No matter where in the country one might travel, what has most impressed those who’ve been here, stay here or come back here are the partnerships created in the GR metro area.
Case in point this week is the life sciences industry, which joined six public and private not-for-profit organizations to form a critical cluster for clinical research, research which could be assigned by the National Institutes of Health, or any other group in the world. The group formed ClinXus, which is given leadership by GrandValleyStateUniversity’s West Michigan Science & Technology Initiative Executive Director Matt Dugener and Craig Webb, Ph.D., a principal investigator at the Van Andel Research Institute. The group quickly aligned to take advantage of new federal Food & Drug Administration guidelines designed to accelerate approval of drugs, diagnostics and therapeutics. Participant Jasper Clinical Research and Development CEO Dean Knuth told the Business Journal, “There’s a pipeline forming already, because there are not many places in the United States that are doing clinical research according to that new initiative.”
It must be said, too, that knowledgeable individuals within the Grand Rapids life sciences cluster had identified the weak points or potential barriers to this industry’s rise in Michigan, compared to other more advanced programs in other parts of the country. But it obviously never occurred to those individuals to give in to the status quo, proceed with second-class status or give up, but instead to simply and exactly target those weak points with ways and means to overcome them now and in the near future.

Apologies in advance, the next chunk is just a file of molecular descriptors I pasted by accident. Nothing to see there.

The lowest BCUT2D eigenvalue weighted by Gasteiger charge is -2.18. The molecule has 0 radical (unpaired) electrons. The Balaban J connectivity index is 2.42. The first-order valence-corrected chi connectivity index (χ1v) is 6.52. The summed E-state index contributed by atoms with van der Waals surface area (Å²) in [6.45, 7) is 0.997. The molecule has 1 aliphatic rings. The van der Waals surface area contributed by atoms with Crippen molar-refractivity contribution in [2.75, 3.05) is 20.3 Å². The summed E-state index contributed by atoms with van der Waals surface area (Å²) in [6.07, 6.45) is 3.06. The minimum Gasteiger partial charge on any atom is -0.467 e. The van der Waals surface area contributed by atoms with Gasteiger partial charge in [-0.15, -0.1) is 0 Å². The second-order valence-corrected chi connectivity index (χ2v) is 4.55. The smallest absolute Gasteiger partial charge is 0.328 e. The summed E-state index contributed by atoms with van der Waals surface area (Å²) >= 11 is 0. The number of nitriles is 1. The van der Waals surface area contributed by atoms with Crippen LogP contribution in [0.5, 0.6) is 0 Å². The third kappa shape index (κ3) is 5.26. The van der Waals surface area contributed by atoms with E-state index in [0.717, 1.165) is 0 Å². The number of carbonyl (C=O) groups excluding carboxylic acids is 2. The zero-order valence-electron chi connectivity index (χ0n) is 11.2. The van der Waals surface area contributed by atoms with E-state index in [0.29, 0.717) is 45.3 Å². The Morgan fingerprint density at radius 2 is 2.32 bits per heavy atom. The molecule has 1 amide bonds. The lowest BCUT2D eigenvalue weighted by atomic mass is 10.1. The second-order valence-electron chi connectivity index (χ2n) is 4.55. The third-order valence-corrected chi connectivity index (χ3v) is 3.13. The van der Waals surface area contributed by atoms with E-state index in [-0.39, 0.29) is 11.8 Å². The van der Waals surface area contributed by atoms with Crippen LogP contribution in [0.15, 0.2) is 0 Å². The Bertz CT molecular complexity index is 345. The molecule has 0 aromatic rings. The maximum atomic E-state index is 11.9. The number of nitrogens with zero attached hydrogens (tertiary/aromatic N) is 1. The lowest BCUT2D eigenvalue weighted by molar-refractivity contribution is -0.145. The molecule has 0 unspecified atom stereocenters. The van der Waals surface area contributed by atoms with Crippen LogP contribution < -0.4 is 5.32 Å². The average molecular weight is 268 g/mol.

The Wall Street Journal staff two weeks ago published its list of 20 U.S. cities among 12,000 considered to be the rising stars of innovation. Grand Rapids was on that list. The ranking was based on the number of patents filed in any given city (and though the VAI has a few dozen pending, those are not yet counted). The WSJ list is history, and does not speak to the inventiveness of the community in creating partnerships that domino to create dozens more, which is not unlike a bursting seed pod.
The string of economic influences extends to critical partnerships with area colleges and universities. Students in this region and state are indeed lucky to be able to take part in the programs that are likely to be modeled across the country (or are given model by the kingpins in Boston, New York City and Berkeley). Such experience within the industry and the ability to use it on a resume hold unique opportunity — especially to this community as the industry grows. The supply of an educated work force is critical, and endowed, too, by the Van Andel Education Institute Science Academy, now teaching 21 elementary school students “real life” science.
Very similar action is being taken in the sustainable business and technology industries in this region, also garnering national recognition.
The real story here is not so much about what is invented; it is very much about the inventiveness of the community and the willingness to share it for the region’s economic gain.